April 10, '71
I will repeat your questions and then give my comments.
"When feeling hot, there is not only nama, there is also rupa.
What is the characteristic of body-consciousness, kaya-vinnana?
What is the characteristic of the (bodily) feeling which accompanies body-consciousness?
What are the characteristics of the other feelings which do not accompany body-consciousness, but arise at other moments?
What is the characteristic of the rupa which is heat?"
These are questions which are bound to arise when we hear about the characteristics of nama and rupa and learn to be aware of them.
Kaya-vinnana, body-consciousness is the citta which experiences rupas which impinge on the bodysense. These rupas can be solidity, which can be experienced as hardness or softness; temperature, which can be experienced as heat or cold; motion, which can be experienced as motion or pressure.
The bodysense through which these rupas can be experienced is also rupa.
Bodysense is to be found not only on the outside of the body but everywhere, except in those parts which are insensitive, such as hair or nails. The "Visuddhimagga" (XIV, 52) states that "it is to be found everywhere, like a liquid that soaks a layer of cotton". Also in those parts of the body we call "kidney" or "liver" there is body-sense; pain can be felt in these parts. When we notice any bodily sensation, be it ever so slight, it shows that there is impact on the bodysense. When we remember this, it can condition awareness of different kinds of realities, also when the impact on the bodysense is very slight, or inside the body.
Body-consciousness which is vipakacitta, the result of kamma, arises in a process of cittas which experience the object which impinges on the bodysense. When the object which impinges on the bodysense is unpleasant, body-consciousness is accompanied by painful (bodily) feeling (dukkha vedana) and when the object is pleasant, body-consciousness is accompanied by pleasant (bodily) feeling (sukha vedana). It cannot be accompanied by indifferent feeling. The object is unpleasant when, for example, the temperature is too cold or too hot, and pleasant when the temperature is just right.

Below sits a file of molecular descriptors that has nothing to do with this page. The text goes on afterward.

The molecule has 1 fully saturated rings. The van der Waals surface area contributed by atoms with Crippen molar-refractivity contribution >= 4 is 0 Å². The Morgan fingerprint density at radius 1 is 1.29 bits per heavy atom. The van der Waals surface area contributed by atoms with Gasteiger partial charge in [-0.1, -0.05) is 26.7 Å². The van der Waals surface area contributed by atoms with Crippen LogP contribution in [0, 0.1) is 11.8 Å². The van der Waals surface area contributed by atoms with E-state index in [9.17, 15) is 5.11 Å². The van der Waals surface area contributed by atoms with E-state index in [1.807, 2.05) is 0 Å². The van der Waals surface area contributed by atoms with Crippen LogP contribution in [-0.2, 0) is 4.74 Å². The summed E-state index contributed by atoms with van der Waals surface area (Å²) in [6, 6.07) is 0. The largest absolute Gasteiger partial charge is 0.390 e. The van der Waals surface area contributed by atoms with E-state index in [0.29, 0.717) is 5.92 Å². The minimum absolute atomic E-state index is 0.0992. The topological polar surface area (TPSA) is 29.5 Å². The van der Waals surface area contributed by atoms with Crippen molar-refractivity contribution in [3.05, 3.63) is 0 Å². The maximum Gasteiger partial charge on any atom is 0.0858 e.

The painful feeling or pleasant feeling which accompanies body-consciousness and can therefore be called "bodily feeling", is nama, it experiences something; it is different from rupa which does not know anything. Since body-consciousness is vipaka, the accompanying feeling is also vipaka.
Shortly after the body-consciousness has fallen away, there arise in that process javana-cittas which are, if one is not an arahat, kusala cittas or akusala cittas, and these experience the same object as the body-consciousness. When the javana-cittas are kusala cittas, they can be accompanied by happy (mental) feeling, somanassa, or by indifferent feeling, upekkha, and when they are akusala cittas, they can be accompanied by happy (mental) feeling, by indifferent feeling, or by unhappy (mental )feeling, domanassa. These feelings can be called "mental feeling" in order to differentiate them from the feeling which accompanies body-consciousness.
Sometimes we have the idea that painful bodily feeling and domanassa can hardly be separated. However, they are different realities arising because of different conditions. When we burn ourselves with fire, the heat, which is an unpleasant object, impinges on the bodysense and is experienced by body-consciousness which is accompanied by painful bodily feeling. At that moment there is no dislike, the body-consciousness which is vipakacitta merely experiences the unpleasant object. The dosa-mula-citta which is accompanied by domanassa arises later on. It experiences the object with aversion. When sati arises it can be mindful of one reality at a time, and thus, different characteristics of realities can gradually be known. When we try to "catch" realities and desire to know whether the phenomenon which appears is citta, feeling, rupa or any other reality, it is thinking, not mindfulness.